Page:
Flynn is the first official to hold a formal office in the Trump administration to be brought down by the Mueller probe, which is examining potential ties between the campaign and Moscow during the 2016 election.

Flynn's misrepresentation of his conversations with Kislyak — which took place in December, before Trump took office — were the justification for his ouster from the White House after just 24 days.

snapper
01 Dec 17,, 20:44
Trump must be paniking... probably see Mueller fired next.

astralis
01 Dec 17,, 21:59
well, hasn't touched Mueller yet but he's pressuring Congress to end their investigations (https://www.nytimes.com/2017/11/30/us/politics/trump-russia-senate-intel.html).

as a reminder, regarding the Flynn situation (h/t Matthew Miller):

January 24: Flynn makes false statements to FBI

January 26: Yates warns White House that Flynn's call had been monitored

January 27: Trump asks Comey for loyalty pledge

January 30: Yates is fired

Ironduke
07 Dec 17,, 13:30
Yup, will have to wait in the coming months to see what more comes out. The file says there is more information known to the parties. That he pled guilty means cooperation and possibly more charges forthcoming. The timeline cuts off abruptly in August 2016, by which time this guy had been trying to set up a meeting between Russia and Trump for 5 months to no avail.

The charges are very "meh." Based on my limited reading, this is a case where I wouldn't be upset by a jury nullification.
The abrupt cutoff of the timeline was due to keeping information regarding other defendants and aspects of the investigation under seal.

Likewise, the Flynn indictment only covers events for the period from Dec 22 - Dec 31, 2016.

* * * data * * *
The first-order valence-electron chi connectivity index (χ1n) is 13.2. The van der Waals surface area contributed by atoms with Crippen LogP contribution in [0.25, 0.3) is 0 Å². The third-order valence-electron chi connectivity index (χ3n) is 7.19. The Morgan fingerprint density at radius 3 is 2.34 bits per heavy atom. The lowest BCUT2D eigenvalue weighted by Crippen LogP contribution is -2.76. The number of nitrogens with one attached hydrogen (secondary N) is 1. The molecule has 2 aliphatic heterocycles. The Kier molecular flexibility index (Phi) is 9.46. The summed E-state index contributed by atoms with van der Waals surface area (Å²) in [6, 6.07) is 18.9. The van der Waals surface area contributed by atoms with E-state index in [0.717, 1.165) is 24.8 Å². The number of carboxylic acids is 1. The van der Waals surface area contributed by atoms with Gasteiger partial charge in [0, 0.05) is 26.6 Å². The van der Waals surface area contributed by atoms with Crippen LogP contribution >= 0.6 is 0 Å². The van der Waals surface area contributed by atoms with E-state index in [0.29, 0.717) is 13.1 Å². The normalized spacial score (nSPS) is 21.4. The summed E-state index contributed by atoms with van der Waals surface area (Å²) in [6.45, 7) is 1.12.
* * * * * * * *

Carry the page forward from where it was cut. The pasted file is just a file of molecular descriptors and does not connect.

https://www.justice.gov/file/1015126/download
https://www.justice.gov/file/1015121/download

Kind of like a jigsaw puzzle falling into place.

I don't think Papadapoulos is eligible for jury nullification, he waived his right to a jury trial and pled guilty.

It seems obvious to me, at minimum, Trump committed obstruction of justice (asking Comey to drop the Flynn matter and firing him when he didn't) and witness intimidation ("better hope there are no tapes").

While I do think enough Republican senators alongside Democrats would vote to convict if impeachment were to occur in the next year, it seems doubtful that the current Republican House would bring forth articles of impeachment unless something even more extremely egregious were to come to light as a result of the Mueller investigation. Now if the Democrats win the House elections in 2018, impeachment obviously becomes much more likely.

zraver
11 Dec 17,, 01:07
The abrupt cutoff of the timeline was due to keeping information regarding other defendants and aspects of the investigation under seal.

Likewise, the Flynn indictment only covers events for the period from Dec 22 - Dec 31, 2016.

https://www.justice.gov/file/1015126/download
https://www.justice.gov/file/1015121/download

Kind of like a jigsaw puzzle falling into place.

I don't think Papadapoulos is eligible for jury nullification, he waived his right to a jury trial and pled guilty.

It seems obvious to me, at minimum, Trump committed obstruction of justice (asking Comey to drop the Flynn matter and firing him when he didn't) and witness intimidation ("better hope there are no tapes").